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Pop divas are making a spectacle of themselves

The music industry's female stars are quite literally reaching new heights these days as ever-riskier tour stunts seemingly designed for acrobats are built into the show.

March 22, 2013|By Gerrick D. Kennedy, Los Angeles Times

Hours before Pink's recent show at Staples Center, creative director Baz Halpin is crouched beneath the stage in the dimly lighted corridor he calls "the underworld." That night, Pink's fans would witness the star scale a giant gyroscope, somersaultĀ from bungee cords, dangle precariously from silk ribbons and fly over the audience at dizzying heights.

Halpin points to crash-landing pads that swell from a trap door to protect the singer, an ornate silver rig for one of five aerial numbers and a small tank filled with water for a finale that blurs the line between circus and pop performance.

PHOTOS: Pink on stage

Pink's Truth About Love tour may set a benchmark for fiercely ambitious staging, and she's not alone. Pop divas including Madonna, Beyoncé and Lady Gaga have upped the ante in bringing performances to the public, launching live spectacles that are as physically taxing as they are daring. Even performers such as Taylor Swift and Carrie Underwood, not exactly known for their flamboyant stage presences, are joining the action.

"There's been such a great heritage of incredible women performers from Tina Turner to Cher," said Halpin as he watched a dancer test the bungee-aided aerial number that opens the show. "Women were the first to bring real theater and storytelling into [concerts]." But now, he says, women have quite literally taken the concert experience to new heights with "elements of theater and Cirque du Soleil packed into a pop/rock shows."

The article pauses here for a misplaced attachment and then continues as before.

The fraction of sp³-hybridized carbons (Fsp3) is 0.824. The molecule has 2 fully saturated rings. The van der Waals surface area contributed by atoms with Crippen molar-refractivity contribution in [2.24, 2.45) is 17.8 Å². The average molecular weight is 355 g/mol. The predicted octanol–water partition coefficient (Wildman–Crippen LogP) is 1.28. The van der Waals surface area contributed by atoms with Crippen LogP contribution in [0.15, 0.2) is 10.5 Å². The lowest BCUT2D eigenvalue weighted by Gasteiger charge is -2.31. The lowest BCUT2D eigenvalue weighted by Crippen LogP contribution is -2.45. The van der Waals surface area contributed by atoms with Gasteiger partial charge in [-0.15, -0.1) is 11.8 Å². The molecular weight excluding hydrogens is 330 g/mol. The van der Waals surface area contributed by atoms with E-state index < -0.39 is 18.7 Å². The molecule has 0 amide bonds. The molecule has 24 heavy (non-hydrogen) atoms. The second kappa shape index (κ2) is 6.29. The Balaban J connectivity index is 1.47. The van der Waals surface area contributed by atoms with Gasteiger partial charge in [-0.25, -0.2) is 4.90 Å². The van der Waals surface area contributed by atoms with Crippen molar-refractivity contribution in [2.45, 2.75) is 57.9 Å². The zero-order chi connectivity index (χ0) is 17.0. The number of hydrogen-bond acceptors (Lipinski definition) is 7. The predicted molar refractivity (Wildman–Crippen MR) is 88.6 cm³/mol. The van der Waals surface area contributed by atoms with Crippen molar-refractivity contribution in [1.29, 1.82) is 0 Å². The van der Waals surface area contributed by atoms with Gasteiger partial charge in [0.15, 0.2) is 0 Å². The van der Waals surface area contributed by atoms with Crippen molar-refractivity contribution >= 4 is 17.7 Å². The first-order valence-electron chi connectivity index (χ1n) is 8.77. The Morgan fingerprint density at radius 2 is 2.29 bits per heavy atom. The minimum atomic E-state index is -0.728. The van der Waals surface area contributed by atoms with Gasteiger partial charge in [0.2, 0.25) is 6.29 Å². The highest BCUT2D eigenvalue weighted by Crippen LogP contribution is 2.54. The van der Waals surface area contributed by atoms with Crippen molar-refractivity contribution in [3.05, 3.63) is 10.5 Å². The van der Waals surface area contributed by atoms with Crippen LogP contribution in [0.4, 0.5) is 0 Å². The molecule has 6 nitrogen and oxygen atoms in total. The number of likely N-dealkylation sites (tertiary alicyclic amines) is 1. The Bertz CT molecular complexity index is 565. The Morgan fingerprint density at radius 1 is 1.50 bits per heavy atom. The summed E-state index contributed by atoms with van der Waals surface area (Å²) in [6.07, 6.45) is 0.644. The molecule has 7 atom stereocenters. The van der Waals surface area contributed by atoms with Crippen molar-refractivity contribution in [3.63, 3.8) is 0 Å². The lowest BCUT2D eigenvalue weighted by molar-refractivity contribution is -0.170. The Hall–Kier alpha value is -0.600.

Lady Gaga was one artist savvy enough to turn to Cirque and Broadway for inspiration onstage. Her massive Born This Way Ball tour was a master class in spectacle with a sprawling, three-story medieval castle and extravagant set pieces such as a mechanical horse, the infamous Grammy egg and a motorcycle that doubled as a costume.

With album sales flagging as compared with the record industry's glory days, live shows now play a more crucial role than ever when it comes to engaging fans. As ticket prices have continued to rise — good seats at Beyoncé's upcoming show are $260 — so too have fans' expectations for a show to offer more than just music.

But why is it that women are bearing the burden of taking big risks onstage? For one, the pop landscape has become more and more competitive. Gaga, Katy Perry and Rihanna have dominated radio over the past couple of years and are talked about as much for their music as their constantly evolving costumes and stage designs.

PHOTOS: Lady Gaga through the years

Pink, born Alecia Moore, decided to introduce acrobatic elements into her American shows a few years ago. Though she was already breaking tour records in Australia, the U.S. market was less convinced. Then she hung upside down over a vat of water at the 2010 Grammys, and everything changed. The performance showed the tough gal known for brash, unconventional pop anthems could also pull off killer, high-concept numbers.

"I've always had something to prove," Moore said last year. "Then the Grammys come along, and that was my moment. That was my 'A-ha!'" She relives that moment again and again on her latest tour.

Halpin, chief executive of L.A.-based Silent House Productions, has treated Pink as something of an onstage athlete on tour. Since 2006 Halpin has transformed the singer into human jack-in-the-box, dropping her from 80 feet up and launching her from bungee cords — and these are just opening numbers. Silent House has also been the creative force behind recent tours from Perry, Sade and Swift.

But when is it too much? The ferocious choreography of Lady Gaga's recent tour led to a hip injury that required surgery and the cancellation of remaining dates. During Pink's 2010 Funhouse Summer Carnival tour the singer had to be rushed to the hospital after she was flung into the audience barricade because of an improperly attached harness. The risky stunt is still part of Pink's show.

PHOTOS: Celebrity portraits by The Times

"That injury was a very real injury … [but] if she does something and it's not physically demanding enough or hard enough, she's almost not interested," Halpin said. "That's what keeps her live shows interesting. She likes to test herself. Her shows are tough because she wants them to be tough."

Others are willing to take risks too. When Beyoncé opens her Mrs. Carter World Tour in April, fans can expect her to fly above the arena to a secondary stage. Swift's current Red Tour also sends the singer soaring over the crowd.

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